When the coal boom fades, the market may still need more natural gas

The market for natural gas could be in a bubble for a while.

While demand is expected to continue growing, a glut of supply in China has pushed up prices, leaving producers struggling to recoup the cost of their investments.

In fact, the global natural gas market is in a crisis.

The demand for natural and alternative energy, particularly coal, is at its highest level in decades.

In China, the coal-fired power plants are being closed, and the world’s second-largest economy is struggling to contain the greenhouse gas emissions that have fueled the rise in the price of natural gas.

As a result, the price for natural energy is expected, in part, to rebound to where it was at the end of the global financial crisis, about $US7 per million British thermal units, about two to three times its peak price in 2008.

“That’s why I’m seeing a lot of demand growth for natural,” said Andrew McBride, senior energy analyst at energy research firm EY.

“It’s just not being met.”

In Australia, the glut of natural is due to the closure of two coal-dependent power stations, and a glut in other energy sources, including natural gas, which has fallen to its lowest price in more than 10 years.

This year, prices have been rising at a rate of about 20 to 30 per cent a year, which is about a third of what they were in 2008, said Dr Matthew MacKenzie, director of the Australian Energy Market Analysis Centre at ANU.

“There’s not enough gas available,” he said.

“There’s still a big amount of natural [gas] left in the ground.

We don’t see much of that coming off.”

A natural gas boom in ChinaThe peak in coal prices in China is due largely to the decline in domestic production, and increased use of the country’s coal industry to produce electricity.

But the boom in the Chinese economy has helped lift prices in other sectors.

The rise in coal use in China means that demand for energy is growing in countries like Australia, which are also relying on natural gas as a source of electricity.

While coal has long been a mainstay of the Chinese electricity sector, the boom has also seen a surge in the use of natural fuel.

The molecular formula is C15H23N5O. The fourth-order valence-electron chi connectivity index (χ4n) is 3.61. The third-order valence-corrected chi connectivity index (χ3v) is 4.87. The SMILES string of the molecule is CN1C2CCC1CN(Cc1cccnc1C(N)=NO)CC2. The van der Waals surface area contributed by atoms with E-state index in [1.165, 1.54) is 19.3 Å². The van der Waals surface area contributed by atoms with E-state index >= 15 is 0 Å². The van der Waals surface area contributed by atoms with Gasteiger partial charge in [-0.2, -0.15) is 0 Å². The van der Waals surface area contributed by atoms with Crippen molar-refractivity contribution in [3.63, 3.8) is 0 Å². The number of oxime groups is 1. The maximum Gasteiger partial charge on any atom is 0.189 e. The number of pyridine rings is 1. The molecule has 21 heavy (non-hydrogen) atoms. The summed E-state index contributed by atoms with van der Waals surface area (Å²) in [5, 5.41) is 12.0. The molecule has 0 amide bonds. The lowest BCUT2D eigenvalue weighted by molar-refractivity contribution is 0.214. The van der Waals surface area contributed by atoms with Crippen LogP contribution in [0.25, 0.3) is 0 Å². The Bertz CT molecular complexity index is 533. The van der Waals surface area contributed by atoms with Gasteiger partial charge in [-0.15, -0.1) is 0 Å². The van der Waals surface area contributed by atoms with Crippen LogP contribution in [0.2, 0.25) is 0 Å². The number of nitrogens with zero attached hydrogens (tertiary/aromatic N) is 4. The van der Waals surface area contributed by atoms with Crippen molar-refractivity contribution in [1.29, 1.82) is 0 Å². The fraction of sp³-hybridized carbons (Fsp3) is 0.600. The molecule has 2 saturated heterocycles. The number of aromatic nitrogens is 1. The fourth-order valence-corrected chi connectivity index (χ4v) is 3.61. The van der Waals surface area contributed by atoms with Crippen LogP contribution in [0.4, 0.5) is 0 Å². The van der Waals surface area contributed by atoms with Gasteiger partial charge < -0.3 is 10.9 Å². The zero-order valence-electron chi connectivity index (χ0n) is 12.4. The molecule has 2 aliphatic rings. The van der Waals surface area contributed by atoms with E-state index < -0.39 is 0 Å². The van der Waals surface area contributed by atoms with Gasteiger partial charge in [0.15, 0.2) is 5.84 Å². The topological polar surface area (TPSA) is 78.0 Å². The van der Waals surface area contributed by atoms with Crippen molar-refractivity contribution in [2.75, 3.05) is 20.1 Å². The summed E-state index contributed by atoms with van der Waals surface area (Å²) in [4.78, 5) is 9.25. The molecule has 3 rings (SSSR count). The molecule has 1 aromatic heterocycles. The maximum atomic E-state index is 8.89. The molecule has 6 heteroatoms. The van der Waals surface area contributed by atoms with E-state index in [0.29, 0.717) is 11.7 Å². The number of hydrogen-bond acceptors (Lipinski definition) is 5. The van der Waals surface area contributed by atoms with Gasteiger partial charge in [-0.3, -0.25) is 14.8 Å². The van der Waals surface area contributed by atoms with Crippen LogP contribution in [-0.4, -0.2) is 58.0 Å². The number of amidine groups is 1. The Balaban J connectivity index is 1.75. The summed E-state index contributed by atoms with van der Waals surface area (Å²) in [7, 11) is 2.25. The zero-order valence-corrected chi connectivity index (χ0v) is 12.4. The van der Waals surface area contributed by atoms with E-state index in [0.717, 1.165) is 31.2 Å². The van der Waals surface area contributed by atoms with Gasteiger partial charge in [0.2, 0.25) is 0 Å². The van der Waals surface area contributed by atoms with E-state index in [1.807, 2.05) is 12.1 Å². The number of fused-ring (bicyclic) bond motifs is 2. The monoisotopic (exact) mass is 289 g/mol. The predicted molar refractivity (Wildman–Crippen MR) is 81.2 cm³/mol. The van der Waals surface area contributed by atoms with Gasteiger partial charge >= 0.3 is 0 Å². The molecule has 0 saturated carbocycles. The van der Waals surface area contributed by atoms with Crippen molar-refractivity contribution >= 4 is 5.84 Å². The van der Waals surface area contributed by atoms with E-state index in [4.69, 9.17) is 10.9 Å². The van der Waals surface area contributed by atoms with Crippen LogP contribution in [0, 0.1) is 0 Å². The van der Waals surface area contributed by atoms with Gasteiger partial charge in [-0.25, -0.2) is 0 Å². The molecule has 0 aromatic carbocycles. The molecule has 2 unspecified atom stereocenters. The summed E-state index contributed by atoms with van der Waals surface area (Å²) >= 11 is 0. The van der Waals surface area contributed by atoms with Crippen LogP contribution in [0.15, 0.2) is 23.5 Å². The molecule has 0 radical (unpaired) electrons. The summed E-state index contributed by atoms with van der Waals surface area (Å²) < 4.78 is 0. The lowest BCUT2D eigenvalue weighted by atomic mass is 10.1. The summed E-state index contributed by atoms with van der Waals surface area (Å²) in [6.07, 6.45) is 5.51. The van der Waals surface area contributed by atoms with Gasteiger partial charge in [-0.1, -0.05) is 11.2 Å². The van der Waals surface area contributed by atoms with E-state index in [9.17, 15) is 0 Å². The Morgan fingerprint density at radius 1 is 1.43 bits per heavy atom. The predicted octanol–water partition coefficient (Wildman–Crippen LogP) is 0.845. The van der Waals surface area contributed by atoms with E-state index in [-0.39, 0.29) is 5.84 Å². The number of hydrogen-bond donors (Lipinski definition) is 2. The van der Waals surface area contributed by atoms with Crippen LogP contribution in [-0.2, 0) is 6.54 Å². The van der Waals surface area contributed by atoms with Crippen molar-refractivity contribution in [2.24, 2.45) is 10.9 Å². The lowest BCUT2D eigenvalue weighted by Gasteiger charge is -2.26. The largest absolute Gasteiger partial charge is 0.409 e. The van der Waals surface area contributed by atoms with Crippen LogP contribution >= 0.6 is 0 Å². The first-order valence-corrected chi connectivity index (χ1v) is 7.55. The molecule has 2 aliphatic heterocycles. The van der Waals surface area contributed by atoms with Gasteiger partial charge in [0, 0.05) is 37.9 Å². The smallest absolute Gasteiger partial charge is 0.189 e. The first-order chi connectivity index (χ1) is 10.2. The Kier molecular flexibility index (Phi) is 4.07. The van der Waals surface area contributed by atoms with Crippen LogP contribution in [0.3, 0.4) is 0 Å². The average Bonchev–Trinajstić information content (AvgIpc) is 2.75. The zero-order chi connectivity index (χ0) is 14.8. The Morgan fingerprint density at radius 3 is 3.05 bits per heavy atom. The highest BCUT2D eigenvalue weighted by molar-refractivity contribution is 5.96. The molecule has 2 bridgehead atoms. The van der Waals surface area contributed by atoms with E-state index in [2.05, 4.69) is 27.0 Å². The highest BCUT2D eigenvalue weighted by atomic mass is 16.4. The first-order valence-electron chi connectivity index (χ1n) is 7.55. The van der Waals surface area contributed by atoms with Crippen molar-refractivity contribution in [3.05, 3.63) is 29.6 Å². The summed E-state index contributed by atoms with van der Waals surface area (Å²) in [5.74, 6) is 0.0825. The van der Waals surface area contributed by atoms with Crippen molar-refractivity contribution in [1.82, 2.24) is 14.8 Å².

The coal industry in China had been growing steadily, but in the early 2000s it collapsed, with its share falling from more than 80 per cent in 1997 to less than 35 per cent now.

“China is going to become an energy superpower,” said McBride.

“That will create a huge opportunity for Australia to compete in that market.”

Natural gas also has potential as a new source of power generation.

The boom in natural gas has pushed prices down, as have the prices of renewables like wind and solar.

“If there’s a price drop in natural, that will create more money for utilities, which will create demand for new generation,” said MacKenna.

“If natural gas prices fall, that could also have a knock-on effect on the electricity market.”

However, the new market is a risky one.

China is already struggling with a coal-based economy, and that could have a significant impact on the energy sector in Australia.

While the growth in coal has helped fuel demand for renewable energy, the country is also grappling with the impact of a slowing economy.

“In the last three years, coal use has been falling rapidly,” McBride said.

“This has had a negative effect on China’s economy.

That’s really hurting its competitiveness in the global energy market.”

While Australia’s new market may be a good opportunity for the country to become a new power powerhouse, it could also be an opportunity for China to become one of the world the world markets in natural resources.